9. 1-Dimensional AgVO3 nanowires hybrid with 2-dimensional graphene nanosheets to create 3-dimensional composite aerogels and their improved electrochemical properties.

    PubMed

    Liang, Liying; Xu, Yimeng; Lei, Yong; Liu, Haimei

    2014-04-07

    Three-dimensional (3D) porous composite aerogels have been synthesized via an innovative in situ hydrothermal method assisted by a freeze-drying process. In this hybrid structure, one-dimensional (1D) AgVO3 nanowires are uniformly dispersed on two-dimensional (2D) graphene nanosheet surfaces and/or are penetrated through the graphene sheets, forming 3D porous composite aerogels. As cathode materials for lithium-ion batteries, the composite aerogels exhibit high discharge capacity, excellent rate capability, and good cycling stability.

  10. Solving the 1-, 2-, and 3-Dimensional Schröodinger Equation for Multiminima Potentials Using the Numerov-Cooley Method. An Extrapolation Formula for Energy Eigenvalues

    NASA Astrophysics Data System (ADS)

    Eckert, Michael

    1989-05-01

    As demonstrated with examples the Numerov-Cooley algorithm can be applied to more complicated potentials (especially multiminima potentials). There are no stability problems in the classically forbidden regions. An extrapolation formula for energy eigenvalues is deduced, which gets an additional accuracy of 2 ⋯ 4 digits for energy eigenvalues. This formula is checked as follows: For one state of a double minimum potential (which is used to approximate hydrogen bond potentials) an analytical solution is given. This solution is compared with numerical results. Also the accuracy of the eigenfunctions is checked. Computer-dependent rounding errors (CDC Cyber 995) are estimated. The eigenfunctions corresponding to 1-dimensional potentials Vx( x) and Vy( y) are used as basis functions for a perturbed 2-dimensional multiminima potential Vx( x)+ Vy( y)+ δV( x, y). For a 63-minima potential as an example, the accuracy of the eigenvalues is 4 ⋯ 6 digits depending on the perturbation ΔV( x, y). The computer time, depending on the accuracy, is tabulated for different potentials.

  11. Inter-observer agreement between 2-dimensional CT versus 3-dimensional I-Space model in the Diagnosis of Occult Scaphoid Fractures

    PubMed Central

    Drijkoningen, Tessa; Knoter, Robert; Coerkamp, Emile G.; Koning, Anton H.J.; Rhemrev, Steven J.; Beeres, Frank J.

    2016-01-01

    Background: The I-Space is a radiological imaging system in which Computed Tomography (CT)-scans can be evaluated as a three dimensional hologram. The aim of this study is to analyze the value of virtual reality (I-Space) in diagnosing acute occult scaphoid fractures. Methods: A convenient cohort of 24 patients with a CT-scan from prior studies, without a scaphoid fracture on radiograph, yet high clinical suspicion of a fracture, were included in this study. CT-scans were evaluated in the I-Space by 7 observers of which 3 observers assessed the scans in the I-Space twice. The observers in this study assessed in the I-Space whether the patient had a scaphoid fracture. The kappa value was calculated for inter- and intra-observer agreement. Results: The Kappa value varied from 0.11 to 0.33 for the first assessment. For the three observers who assessed the CT-scans twice; observer 1 improved from a kappa of 0.33 to 0.50 (95% CI 0.26-0.74, P=0.01), observer 2 from 0.17 to 0.78 (95% CI 0.36-1.0, P<0.001), and observer 3 from 0.11 to 0.24 (95% CI 0.0-0.77, P=0.24). Conclusion: Following our findings the I-Space has a fast learning curve and has a potential place in the diagnostic modalities for suspected scaphoid fractures. PMID:27847847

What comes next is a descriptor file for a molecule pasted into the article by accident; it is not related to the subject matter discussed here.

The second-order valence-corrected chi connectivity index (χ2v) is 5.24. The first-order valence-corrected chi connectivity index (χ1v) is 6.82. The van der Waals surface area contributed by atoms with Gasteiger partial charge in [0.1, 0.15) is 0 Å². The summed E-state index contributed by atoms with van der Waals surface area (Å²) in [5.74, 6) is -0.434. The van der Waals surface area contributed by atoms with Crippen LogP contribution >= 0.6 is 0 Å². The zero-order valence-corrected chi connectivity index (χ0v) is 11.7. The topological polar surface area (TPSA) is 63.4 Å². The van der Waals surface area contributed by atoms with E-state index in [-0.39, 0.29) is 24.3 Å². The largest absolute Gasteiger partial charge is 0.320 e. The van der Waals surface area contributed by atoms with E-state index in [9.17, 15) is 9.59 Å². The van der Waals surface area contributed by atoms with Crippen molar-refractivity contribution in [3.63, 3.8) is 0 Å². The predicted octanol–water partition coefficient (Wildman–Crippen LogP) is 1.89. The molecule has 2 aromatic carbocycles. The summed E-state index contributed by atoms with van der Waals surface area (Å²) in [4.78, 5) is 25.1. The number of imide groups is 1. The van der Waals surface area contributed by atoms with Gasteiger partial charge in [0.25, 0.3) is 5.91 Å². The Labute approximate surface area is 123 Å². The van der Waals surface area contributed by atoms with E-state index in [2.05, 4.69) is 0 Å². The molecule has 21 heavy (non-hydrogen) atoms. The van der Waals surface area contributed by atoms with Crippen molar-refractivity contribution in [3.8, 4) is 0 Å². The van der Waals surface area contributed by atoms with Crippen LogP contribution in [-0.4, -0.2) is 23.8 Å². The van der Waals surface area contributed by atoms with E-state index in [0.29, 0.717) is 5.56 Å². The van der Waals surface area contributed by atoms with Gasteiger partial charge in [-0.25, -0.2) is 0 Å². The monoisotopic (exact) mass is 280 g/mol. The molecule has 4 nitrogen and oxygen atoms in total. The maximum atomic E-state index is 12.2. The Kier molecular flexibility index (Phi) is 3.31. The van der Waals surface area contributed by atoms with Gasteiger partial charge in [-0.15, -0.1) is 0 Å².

12. 3-dimensional imaging at nanometer resolutions

    DOEpatents

    Werner, James H.; Goodwin, Peter M.; Shreve, Andrew P.

    2010-03-09

    An apparatus and method for enabling precise, 3-dimensional, photoactivation localization microscopy (PALM) using selective, two-photon activation of fluorophores in a single z-slice of a sample in cooperation with time-gated imaging for reducing the background radiation from other image planes to levels suitable for single-molecule detection and spatial location, are described.

  13. Optimization of 3-dimensional imaging of the breast region with 3-dimensional laser scanners.

    PubMed

    Kovacs, Laszlo; Yassouridis, Alexander; Zimmermann, Alexander; Brockmann, Gernot; Wöhnl, Antonia; Blaschke, Matthias; Eder, Maximilian; Schwenzer-Zimmerer, Katja; Rosenberg, Robert; Papadopulos, Nikolaos A; Biemer, Edgar

    2006-03-01

    The anatomic conditions of the female breast require imaging the breast region 3-dimensionally in a normal standing position for quality assurance and for surgery planning or surgery simulation. The goal of this work was to optimize the imaging technology for the mammary region with a 3-dimensional (3D) laser scanner, to evaluate the precision and accuracy of the method, and to allow optimum data reproducibility. Avoiding the influence of biotic factors, such as mobility, we tested the most favorable imaging technology on dummy models for scanner-related factors such as the scanner position in comparison with the torso and the number of scanners and single shots. The influence of different factors of the breast region, such as different breast shapes or premarking of anatomic landmarks, was also first investigated on dummies. The findings from the dummy models were then compared with investigations on test persons, and the accuracy of measurements on the virtual models was compared with a coincidence analysis of the manually measured values. The best precision and accuracy of breast region measurements were achieved when landmarks were marked before taking the shots and when shots at 30 degrees left and 30 degrees right, relative to the sagittal line, were taken with 2 connected scanners mounted with a +10-degree upward angle. However, the precision of the measurements on test persons was significantly lower than those measured on dummies. Our findings show that the correct settings for 3D imaging of the breast region with a laser scanner can achieve an acceptable degree of accuracy and reproducibility.